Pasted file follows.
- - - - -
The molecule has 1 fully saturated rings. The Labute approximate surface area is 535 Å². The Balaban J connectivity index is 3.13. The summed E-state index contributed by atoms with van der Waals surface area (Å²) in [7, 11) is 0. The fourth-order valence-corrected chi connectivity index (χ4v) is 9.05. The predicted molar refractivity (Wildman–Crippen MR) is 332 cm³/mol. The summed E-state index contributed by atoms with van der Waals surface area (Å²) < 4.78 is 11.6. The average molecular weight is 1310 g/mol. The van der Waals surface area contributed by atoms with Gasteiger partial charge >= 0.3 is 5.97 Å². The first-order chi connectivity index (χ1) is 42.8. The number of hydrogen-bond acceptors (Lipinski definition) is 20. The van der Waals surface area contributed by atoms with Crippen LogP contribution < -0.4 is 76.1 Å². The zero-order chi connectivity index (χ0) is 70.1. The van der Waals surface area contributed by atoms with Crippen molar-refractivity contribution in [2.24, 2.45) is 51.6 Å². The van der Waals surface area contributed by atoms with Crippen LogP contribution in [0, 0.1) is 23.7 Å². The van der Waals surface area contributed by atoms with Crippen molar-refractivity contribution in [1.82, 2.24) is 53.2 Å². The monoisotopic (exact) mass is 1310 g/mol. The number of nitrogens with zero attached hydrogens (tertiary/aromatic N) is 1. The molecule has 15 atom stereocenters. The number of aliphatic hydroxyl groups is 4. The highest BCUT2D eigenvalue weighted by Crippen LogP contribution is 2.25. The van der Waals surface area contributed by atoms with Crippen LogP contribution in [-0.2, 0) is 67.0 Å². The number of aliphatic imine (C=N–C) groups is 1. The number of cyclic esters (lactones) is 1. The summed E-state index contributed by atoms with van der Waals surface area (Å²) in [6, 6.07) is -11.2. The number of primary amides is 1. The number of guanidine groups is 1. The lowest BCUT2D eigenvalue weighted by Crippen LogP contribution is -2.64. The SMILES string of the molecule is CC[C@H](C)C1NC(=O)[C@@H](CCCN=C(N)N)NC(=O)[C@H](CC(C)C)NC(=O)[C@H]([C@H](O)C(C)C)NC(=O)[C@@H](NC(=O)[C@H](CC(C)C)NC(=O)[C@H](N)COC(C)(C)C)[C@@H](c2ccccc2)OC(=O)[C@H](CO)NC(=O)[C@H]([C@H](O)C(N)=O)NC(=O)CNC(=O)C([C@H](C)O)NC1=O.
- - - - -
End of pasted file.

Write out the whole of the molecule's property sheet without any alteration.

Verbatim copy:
The molecule has 1 fully saturated rings. The Labute approximate surface area is 535 Å². The Balaban J connectivity index is 3.13. The summed E-state index contributed by atoms with van der Waals surface area (Å²) in [7, 11) is 0. The fourth-order valence-corrected chi connectivity index (χ4v) is 9.05. The predicted molar refractivity (Wildman–Crippen MR) is 332 cm³/mol. The summed E-state index contributed by atoms with van der Waals surface area (Å²) < 4.78 is 11.6. The average molecular weight is 1310 g/mol. The van der Waals surface area contributed by atoms with Gasteiger partial charge >= 0.3 is 5.97 Å². The first-order chi connectivity index (χ1) is 42.8. The number of hydrogen-bond acceptors (Lipinski definition) is 20. The van der Waals surface area contributed by atoms with Crippen LogP contribution < -0.4 is 76.1 Å². The zero-order chi connectivity index (χ0) is 70.1. The van der Waals surface area contributed by atoms with Crippen molar-refractivity contribution in [2.24, 2.45) is 51.6 Å². The van der Waals surface area contributed by atoms with Crippen LogP contribution in [0, 0.1) is 23.7 Å². The van der Waals surface area contributed by atoms with Crippen molar-refractivity contribution in [1.82, 2.24) is 53.2 Å². The monoisotopic (exact) mass is 1310 g/mol. The number of nitrogens with zero attached hydrogens (tertiary/aromatic N) is 1. The molecule has 15 atom stereocenters. The number of aliphatic hydroxyl groups is 4. The highest BCUT2D eigenvalue weighted by Crippen LogP contribution is 2.25. The van der Waals surface area contributed by atoms with Crippen LogP contribution in [-0.2, 0) is 67.0 Å². The number of aliphatic imine (C=N–C) groups is 1. The number of cyclic esters (lactones) is 1. The summed E-state index contributed by atoms with van der Waals surface area (Å²) in [6, 6.07) is -11.2. The number of primary amides is 1. The number of guanidine groups is 1. The lowest BCUT2D eigenvalue weighted by Crippen LogP contribution is -2.64. The SMILES string of the molecule is CC[C@H](C)C1NC(=O)[C@@H](CCCN=C(N)N)NC(=O)[C@H](CC(C)C)NC(=O)[C@H]([C@H](O)C(C)C)NC(=O)[C@@H](NC(=O)[C@H](CC(C)C)NC(=O)[C@H](N)COC(C)(C)C)[C@@H](c2ccccc2)OC(=O)[C@H](CO)NC(=O)[C@H]([C@H](O)C(N)=O)NC(=O)CNC(=O)C([C@H](C)O)NC1=O.